23 July 2008

[pdx_media] Willamette Week to the Midlands: Drop Dead


Perusing the WW's annual "Best of Portland" issue is always something of an adventure. It's, at the very least, an interesting tour of trends, fads, and witty writing.

On the other hand, being a resident off what I at one time referred to as "Baja Gresham" is something of a mixed bag. We are fortunate to live in a very quiet corner of town, out near 117th and SE Market, with neighbors who at least keep their nose out of your business if they're not going to be friendlies with you. On my own street, kitty corner and at the bend of the avenue, there's some people who keep chickens in thier back yard. Nobody ever complains aboout this.

The impression you get in the papes about my area of town is somewhat less encouraging. Distressed neighborhoods; Northwest Culture on the Skids. When The Big O's inPortland supplement did an article on the concept some time ago, the street scene used to anchor the article pictured about four blocks of SE Division near 112th Avenue.

Well, I'll go so far as to say that it's hardly the most picturesque corner of Portland, but hey, not everyplace can have that Pearlescent ambiance or require a regular Mark Twain to navigate the Mississippi Ave bars.

WW adds to the disrespect; you see, as far as the "Best of Portland"goes, the wittily-named "districts" that the publication uses to give character to town only go as far east as I-205. That's right, Midlanders, take it on the chin again; as far as WW goes, you aren't really cool enough to even be in Portland. Even though you are in Portland – at least out as far as 164th Avenue north of Stark, and 174th Avenue south of it.

It's easy to understand why it's hard to remember so much of Portland that lies east of I-205 gets forgotten. The information is cleverly hidden in documents called "maps". Here's an example of just such a map downloaded for free at extreme expense and personal risk from this link:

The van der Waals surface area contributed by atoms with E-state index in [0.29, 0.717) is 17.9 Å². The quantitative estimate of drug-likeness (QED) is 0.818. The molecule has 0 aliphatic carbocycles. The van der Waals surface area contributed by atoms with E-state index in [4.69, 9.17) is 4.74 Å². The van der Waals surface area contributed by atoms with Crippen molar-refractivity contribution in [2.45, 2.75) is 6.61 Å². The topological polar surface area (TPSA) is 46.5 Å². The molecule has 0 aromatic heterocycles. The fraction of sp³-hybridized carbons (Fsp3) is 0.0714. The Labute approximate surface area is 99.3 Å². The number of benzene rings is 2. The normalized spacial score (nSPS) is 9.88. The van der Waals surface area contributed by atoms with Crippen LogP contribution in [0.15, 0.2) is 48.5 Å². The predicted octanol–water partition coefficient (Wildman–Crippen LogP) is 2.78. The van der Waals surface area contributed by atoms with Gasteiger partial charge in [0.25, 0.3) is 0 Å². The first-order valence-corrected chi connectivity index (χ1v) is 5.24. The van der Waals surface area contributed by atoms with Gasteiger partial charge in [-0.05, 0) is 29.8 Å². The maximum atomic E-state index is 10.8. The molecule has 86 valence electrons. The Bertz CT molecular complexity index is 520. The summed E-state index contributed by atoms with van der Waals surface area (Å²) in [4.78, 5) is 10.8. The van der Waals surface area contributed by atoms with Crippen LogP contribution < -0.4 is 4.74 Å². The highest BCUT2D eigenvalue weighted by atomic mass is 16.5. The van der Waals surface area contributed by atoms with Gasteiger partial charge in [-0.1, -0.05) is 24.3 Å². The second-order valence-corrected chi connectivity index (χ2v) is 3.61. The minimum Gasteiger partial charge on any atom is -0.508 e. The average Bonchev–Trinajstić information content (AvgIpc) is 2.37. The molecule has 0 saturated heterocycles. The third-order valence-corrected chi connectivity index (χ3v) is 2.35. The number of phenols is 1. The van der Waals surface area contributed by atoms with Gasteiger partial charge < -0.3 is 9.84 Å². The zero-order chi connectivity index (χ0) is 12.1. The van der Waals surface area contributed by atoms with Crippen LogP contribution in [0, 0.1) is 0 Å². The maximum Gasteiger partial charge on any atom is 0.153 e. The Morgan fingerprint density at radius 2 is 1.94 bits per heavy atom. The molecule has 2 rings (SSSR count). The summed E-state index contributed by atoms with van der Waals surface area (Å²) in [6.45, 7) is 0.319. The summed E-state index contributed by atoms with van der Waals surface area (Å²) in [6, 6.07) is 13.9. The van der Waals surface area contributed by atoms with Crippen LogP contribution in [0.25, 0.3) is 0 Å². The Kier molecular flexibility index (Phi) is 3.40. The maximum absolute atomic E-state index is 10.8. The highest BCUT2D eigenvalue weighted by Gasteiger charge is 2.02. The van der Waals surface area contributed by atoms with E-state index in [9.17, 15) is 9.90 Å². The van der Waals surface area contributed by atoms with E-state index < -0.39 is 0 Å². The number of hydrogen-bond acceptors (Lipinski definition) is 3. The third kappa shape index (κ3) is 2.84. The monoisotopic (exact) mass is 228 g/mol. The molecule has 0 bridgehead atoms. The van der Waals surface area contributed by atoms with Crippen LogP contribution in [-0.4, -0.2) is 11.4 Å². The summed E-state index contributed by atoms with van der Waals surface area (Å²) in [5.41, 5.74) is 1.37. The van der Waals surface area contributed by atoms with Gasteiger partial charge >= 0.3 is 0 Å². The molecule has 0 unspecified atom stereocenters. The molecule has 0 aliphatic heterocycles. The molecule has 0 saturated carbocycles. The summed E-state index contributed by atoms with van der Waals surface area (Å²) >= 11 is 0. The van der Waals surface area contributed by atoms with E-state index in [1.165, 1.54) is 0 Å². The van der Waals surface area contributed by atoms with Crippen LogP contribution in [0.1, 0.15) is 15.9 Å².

(note: use the link to view it in detail. The illustration is a cut-down version that won't take forever to load in your browser)

What's more ironic is that the name of that brown area extending south of the Banfield in the map is "The Outer Limits – the land east of 60th Avenue and south of the Banfield, where Oregonian reporters fear to tread".

Indeed. Certainly there must be a similarly-witty name for this area east of I-205, where, apparently, Willamette Week reporters fear to tread.

"Best of Portland"?

Best of "Portland", more like.

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Dale said...

Damn straight.

I've seen dumpy, run-down urban places, and east Portland isn't it.

Samuel John Klein said...

You're absolutely right about that.

The inPortland article focussed on some real concerns that people east of I205 have though. There are some pockets of poverty. If you don't have a car, it can be kind of rough out here.

I wouldn't call it "distressed" though. But from the lazy POV of someone west of I205, it must look that way.

Actually, I'm not surprised that WW dissed this area of town. It was big news recently when city council candidates talked about this area. Everyone seemed surprised that there's actually any Portland at all east of the big 205.

Portland parochicalism goes two ways. This is the inward kind.